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Wednesday, May 12, 2010

Florentine Opera Presents ‘Rigoletto’

Intense drama in Verdi’s first great opera

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For many aficionados, Rigoletto serves as the blueprint for what a great opera is all about. It appeals equally to the most patrician and plebeian tastes, yet remains firmly rooted in the sultry, ribald warmth of Verdi’s Italian homeland, merging grassroots earnestness with blood-and-guts intensity. Its catchy melodies remaininvulnerable to bad performances. Verdi is very much a man for those who love the human basics of opera in all of its social and psychological verisimilitude.

Rigoletto, Verdi’s first great opera, never deviates from that familiar pattern characterizing Italian opera at its most melodious. Yet Rigoletto stands apart as an archetypeof Verdi’s format at its most dramatically intense. Although it includes Verdi’s all-too-familiar introductory oom-pah-pah beat followed by his customary pattern of solo-duet-quartet-chorus succession, Rigoletto is far more subtle—a finely chiseled work with barely a superfluous passage. Its tunefulness almost belies the tragic tale of a hunchbacked court jester who bears ridicule and abuse to protect the innocence of his secretly sequestered daughter. Rigoletto’spristine economy only serves to heighten a warmer musical framework encompassing greater emotional depth than his previous work. First produced in 1851 (and based on a Victor Hugo novel), it became an instant success. The licentious Duke’s signature tune, “La Donna e Mobile,” was sung in the streets the day after the premiere.

The brief but ominous introduction to Rigolettotells us this is a work to be reckoned with. A court scene introduces the Duke’s famous aria, “Questa o Quella,” followed bythe soon-to-be-executed Monterone laying a curse on the misshapen mocking jester, Rigoletto. That curse will begin to haunt Rigoletto and sets the tone for the rest of the act that concludes with the opera’s first great aria, “Pari siamo.”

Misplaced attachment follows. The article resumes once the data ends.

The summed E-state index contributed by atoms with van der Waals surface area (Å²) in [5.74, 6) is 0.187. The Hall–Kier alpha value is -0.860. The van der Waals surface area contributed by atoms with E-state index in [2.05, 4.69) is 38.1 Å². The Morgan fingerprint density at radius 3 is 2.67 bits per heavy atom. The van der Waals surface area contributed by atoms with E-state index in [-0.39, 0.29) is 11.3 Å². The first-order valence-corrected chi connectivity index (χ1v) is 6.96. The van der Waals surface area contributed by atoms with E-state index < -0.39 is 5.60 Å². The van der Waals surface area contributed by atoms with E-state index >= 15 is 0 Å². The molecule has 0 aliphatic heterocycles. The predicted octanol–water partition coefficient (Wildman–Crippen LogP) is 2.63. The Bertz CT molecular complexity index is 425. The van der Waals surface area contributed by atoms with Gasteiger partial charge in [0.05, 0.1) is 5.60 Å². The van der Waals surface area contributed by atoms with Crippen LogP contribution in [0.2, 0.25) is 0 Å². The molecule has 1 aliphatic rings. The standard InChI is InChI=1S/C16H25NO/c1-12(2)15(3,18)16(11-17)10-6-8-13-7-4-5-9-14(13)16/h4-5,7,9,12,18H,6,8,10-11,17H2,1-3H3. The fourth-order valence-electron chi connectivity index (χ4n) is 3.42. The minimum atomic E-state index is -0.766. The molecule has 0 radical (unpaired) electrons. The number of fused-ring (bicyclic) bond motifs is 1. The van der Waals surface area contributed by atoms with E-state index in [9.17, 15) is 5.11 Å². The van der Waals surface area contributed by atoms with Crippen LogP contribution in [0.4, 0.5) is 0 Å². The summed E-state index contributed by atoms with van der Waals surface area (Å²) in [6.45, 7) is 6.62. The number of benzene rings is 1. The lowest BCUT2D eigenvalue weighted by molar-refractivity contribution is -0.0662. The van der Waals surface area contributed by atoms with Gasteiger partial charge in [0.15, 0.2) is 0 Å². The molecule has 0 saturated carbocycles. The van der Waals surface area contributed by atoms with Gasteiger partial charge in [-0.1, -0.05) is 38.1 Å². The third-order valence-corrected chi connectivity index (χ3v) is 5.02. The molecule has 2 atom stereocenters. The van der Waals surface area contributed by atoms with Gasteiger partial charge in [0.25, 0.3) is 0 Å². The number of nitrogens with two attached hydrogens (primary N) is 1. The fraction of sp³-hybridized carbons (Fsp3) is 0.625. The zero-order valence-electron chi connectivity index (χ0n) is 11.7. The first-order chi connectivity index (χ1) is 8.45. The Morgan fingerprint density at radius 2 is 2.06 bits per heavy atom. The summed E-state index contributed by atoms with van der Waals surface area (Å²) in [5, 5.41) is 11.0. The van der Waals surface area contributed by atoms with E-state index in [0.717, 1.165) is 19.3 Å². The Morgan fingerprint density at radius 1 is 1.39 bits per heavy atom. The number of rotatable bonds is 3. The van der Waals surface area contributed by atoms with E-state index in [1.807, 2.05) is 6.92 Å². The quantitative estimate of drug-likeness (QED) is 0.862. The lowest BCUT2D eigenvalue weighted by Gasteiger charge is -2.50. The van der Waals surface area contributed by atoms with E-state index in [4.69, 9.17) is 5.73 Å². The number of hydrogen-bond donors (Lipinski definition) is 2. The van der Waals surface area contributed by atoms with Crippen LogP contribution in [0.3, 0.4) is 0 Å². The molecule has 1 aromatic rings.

The Duke, in disguise, has become infatuated with Rigoletto’s hapless daughter, Gilda, who returns his ardor in the familiar coloratura aria, “Caro Nome.” The father-daughter duets that followare musically simple and guileless, counter-pointing Rigoletto’s few moments of tenderness with the graphic musical intensity accompanying his later resolve to murder the lecherous Duke. With the kidnapping of Gilda and the conflicting contrasts in Verdi’s riveting score, the act ends with Rigoletto’s frantic cry
of“maledizione.”

Emotionally Engulfing

Great operas are defined by great moments coming together in climactic configurations that guide the drama to a final resolution designed to engulf the audience emotionally. Rigoletto’ssecond act introduces a desperate jester whose pitiful cries of la-la-la fool no one as he searches for his daughter. Finally, the increasing musical tension erupts into Rigoletto’s magnificent aria denouncing the corrupt courtiers who have turned over his not unwilling daughter to the Duke. A repentant though ravished Gilda wants no retribution. She still loves the Duke, but her father will have none of it, ignoring the malediction andhiring Sparafucile to kill the Duke.

The irony of the conclusion reiterates the conflicting subtleties of Verdi’s characterizations, yet the score remains brisk and economic. The Duke is not evil and Gilda’s passions are more mature than suspected. She gives her life for her lover during one of Verdi’s most ominous trios in a stormy night scene with an untypical eerie offstage humming chorus to underline the foreboding of Rigoletto’s final undoing.

Rigoletto returns to listen in surprised horror to the unwitting Duke’s background refrain of “La Donnae Mobile.” The jester’s revenge has come full circle, destroying the one he treasures most as he screams “Maledizione!” for the last time in this magnificent score.

William Florescu, general director of the Florentine Opera, will direct Rigoletto at the Marcus Center for the Performing Arts, May 21-23. As a strong proponent of modern and unusual operas, Florescu promises a refreshing new take on this venerated classic, following the recent, energizing experience of producing the vividly contemporary Elmer Gantry. Costumes and decor will be newly designed in an attractive traditional décor. Rigolettowill be sung alternately by newcomers Luis Ledesma and Peter Castaldi, with Georgia Jarman returning to the Florentine as Gilda. The performance promises to be outstanding.